Infamous VJ says he's just giving viewers what they demand
Celebrities all over the world are stuck at home just like the rest of us. While we read, catch up on Netflix or experiment in the kitchen with Dalgona coffee; actors, musicians and others in showbiz have to come up with new ways to keep their fans entertained.
Many actors such as Hira Mani, Adnan Siddiqi have taken Facebook and Instagram live sessions with their fans while singers like Ali Sethi, Ali Zafar and Sajjad Ali hold virtual concerts.
TV show host and content creator Waqar Zaka decided to do something different. He came up with the idea to host a late night show on YouTube. The show has been criticised for its crass jokes, constant swearing and inappropriate conversations. Despite all of this, it has a large following.
He told SAMAA Digital that his Headphone Show on YouTube is merely designed to help people stave off mental problems such as depression as they stay within their homes due to the coronavirus lockdown.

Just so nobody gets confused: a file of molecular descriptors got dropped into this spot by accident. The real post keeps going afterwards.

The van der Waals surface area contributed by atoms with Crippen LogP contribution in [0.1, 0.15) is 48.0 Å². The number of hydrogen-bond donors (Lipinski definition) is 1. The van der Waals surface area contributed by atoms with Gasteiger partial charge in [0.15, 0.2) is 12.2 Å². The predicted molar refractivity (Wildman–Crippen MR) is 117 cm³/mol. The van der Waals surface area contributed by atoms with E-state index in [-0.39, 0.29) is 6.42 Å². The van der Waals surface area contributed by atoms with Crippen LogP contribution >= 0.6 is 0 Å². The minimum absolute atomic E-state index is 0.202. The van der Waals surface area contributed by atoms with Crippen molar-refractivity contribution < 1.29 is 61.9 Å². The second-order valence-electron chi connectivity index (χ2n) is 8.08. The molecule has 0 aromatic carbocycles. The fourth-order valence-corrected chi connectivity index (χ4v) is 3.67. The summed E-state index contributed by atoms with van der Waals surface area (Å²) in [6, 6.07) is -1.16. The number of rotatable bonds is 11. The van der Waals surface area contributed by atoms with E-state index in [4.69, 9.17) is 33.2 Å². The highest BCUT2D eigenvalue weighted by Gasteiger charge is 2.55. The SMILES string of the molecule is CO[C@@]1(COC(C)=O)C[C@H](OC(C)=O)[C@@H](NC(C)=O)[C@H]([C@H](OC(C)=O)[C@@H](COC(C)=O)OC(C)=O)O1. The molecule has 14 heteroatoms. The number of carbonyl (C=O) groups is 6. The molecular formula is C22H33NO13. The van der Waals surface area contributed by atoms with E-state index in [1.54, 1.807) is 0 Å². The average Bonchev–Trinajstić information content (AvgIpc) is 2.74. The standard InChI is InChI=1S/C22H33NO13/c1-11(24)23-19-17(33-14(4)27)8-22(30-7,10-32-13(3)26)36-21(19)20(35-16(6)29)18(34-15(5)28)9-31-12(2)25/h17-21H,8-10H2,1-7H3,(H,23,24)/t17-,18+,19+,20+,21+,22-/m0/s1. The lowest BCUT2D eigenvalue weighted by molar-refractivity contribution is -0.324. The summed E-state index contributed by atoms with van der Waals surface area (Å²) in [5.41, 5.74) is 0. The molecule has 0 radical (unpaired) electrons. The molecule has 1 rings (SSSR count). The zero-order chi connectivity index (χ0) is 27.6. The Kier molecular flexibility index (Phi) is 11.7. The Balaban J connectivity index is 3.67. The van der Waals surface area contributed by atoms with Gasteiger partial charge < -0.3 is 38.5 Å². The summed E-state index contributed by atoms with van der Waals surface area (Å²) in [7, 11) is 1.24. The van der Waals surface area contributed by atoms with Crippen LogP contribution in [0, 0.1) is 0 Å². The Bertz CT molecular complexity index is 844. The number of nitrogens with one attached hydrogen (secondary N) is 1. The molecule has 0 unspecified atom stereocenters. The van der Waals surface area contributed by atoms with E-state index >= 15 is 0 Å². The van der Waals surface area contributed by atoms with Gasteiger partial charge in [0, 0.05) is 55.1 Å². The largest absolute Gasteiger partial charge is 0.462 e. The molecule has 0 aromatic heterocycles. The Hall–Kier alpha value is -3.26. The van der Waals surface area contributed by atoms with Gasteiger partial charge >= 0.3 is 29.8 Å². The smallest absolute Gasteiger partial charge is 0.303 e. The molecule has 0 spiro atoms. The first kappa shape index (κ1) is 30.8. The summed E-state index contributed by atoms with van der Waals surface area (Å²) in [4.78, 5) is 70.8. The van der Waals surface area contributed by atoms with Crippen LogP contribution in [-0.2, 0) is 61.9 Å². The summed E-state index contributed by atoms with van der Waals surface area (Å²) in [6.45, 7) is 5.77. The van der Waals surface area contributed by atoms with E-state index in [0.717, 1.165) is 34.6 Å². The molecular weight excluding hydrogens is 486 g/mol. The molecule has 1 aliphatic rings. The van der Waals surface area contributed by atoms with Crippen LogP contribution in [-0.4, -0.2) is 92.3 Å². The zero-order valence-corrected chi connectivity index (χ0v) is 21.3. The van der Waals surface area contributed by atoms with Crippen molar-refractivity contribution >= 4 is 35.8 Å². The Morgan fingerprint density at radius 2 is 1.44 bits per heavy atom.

Zaka argues that a majority of the country likes over-the-top entertainment and says the proof is in the high ratings that iftar shows get during Ramazan.
“Such bold and no-holds-barred shows are exactly what the public demands,” said Zaka. “If I don’t do them then someone else will. I am just providing the public what they want and if somebody doesn’t like that then the can make a show without this.”
The 29-year-old insisted, however, that his show is not meant to be all fun and games though. “This is no longer the PTV-era. Now content is controlled by the audience. Social media has allowed people to watch what they want. If my content is not there, then the people will just go watch Indian shows or even more explicit films.”
Zaka once again stressed on the importance of making cryptocurrency legal in the country. “My show was trending on number one and that shows people also believe that cryptocurrency should be made legal.”
The outspoken Zaka also suggested that cryptocurrency can also be used for digital alms and charity in the future.
Earlier this year, Zaka filed a case in the Sindh High Court asking for the removal of the ban on cryptocurreny as well. He claimed that it would bring in more investment into the country.
Talking about the coronavirus pandemic, Zaka said that he had warned people about it when the Paksitan Super League was going on but no one paid any attention to him. “I had suggested that we go into lockdown mode but no one heard me. Now COVID-19 had spread in the country,” he said.